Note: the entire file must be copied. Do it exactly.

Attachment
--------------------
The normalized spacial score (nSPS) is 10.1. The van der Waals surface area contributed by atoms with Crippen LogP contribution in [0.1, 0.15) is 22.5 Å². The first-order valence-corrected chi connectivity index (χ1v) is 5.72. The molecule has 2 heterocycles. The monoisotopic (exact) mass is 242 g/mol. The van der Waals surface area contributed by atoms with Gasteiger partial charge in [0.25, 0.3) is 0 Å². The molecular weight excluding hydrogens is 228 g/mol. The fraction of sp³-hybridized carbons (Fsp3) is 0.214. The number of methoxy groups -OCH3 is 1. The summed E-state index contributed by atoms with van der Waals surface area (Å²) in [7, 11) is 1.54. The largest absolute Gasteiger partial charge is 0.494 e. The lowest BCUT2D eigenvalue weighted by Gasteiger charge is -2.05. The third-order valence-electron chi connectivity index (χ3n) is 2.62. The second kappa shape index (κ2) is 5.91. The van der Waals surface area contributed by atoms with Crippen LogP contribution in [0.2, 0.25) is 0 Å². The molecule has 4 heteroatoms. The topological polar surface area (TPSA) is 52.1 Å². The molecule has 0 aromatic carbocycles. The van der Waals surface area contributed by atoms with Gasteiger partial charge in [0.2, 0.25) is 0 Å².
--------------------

The normalized spacial score (nSPS) is 10.1. The van der Waals surface area contributed by atoms with Crippen LogP contribution in [0.1, 0.15) is 22.5 Å². The first-order valence-corrected chi connectivity index (χ1v) is 5.72. The molecule has 2 heterocycles. The monoisotopic (exact) mass is 242 g/mol. The van der Waals surface area contributed by atoms with Gasteiger partial charge in [0.25, 0.3) is 0 Å². The molecular weight excluding hydrogens is 228 g/mol. The fraction of sp³-hybridized carbons (Fsp3) is 0.214. The number of methoxy groups -OCH3 is 1. The summed E-state index contributed by atoms with van der Waals surface area (Å²) in [7, 11) is 1.54. The largest absolute Gasteiger partial charge is 0.494 e. The lowest BCUT2D eigenvalue weighted by Gasteiger charge is -2.05. The third-order valence-electron chi connectivity index (χ3n) is 2.62. The second kappa shape index (κ2) is 5.91. The van der Waals surface area contributed by atoms with Crippen LogP contribution in [0.2, 0.25) is 0 Å². The molecule has 4 heteroatoms. The topological polar surface area (TPSA) is 52.1 Å². The molecule has 0 aromatic carbocycles. The van der Waals surface area contributed by atoms with Gasteiger partial charge in [0.2, 0.25) is 0 Å².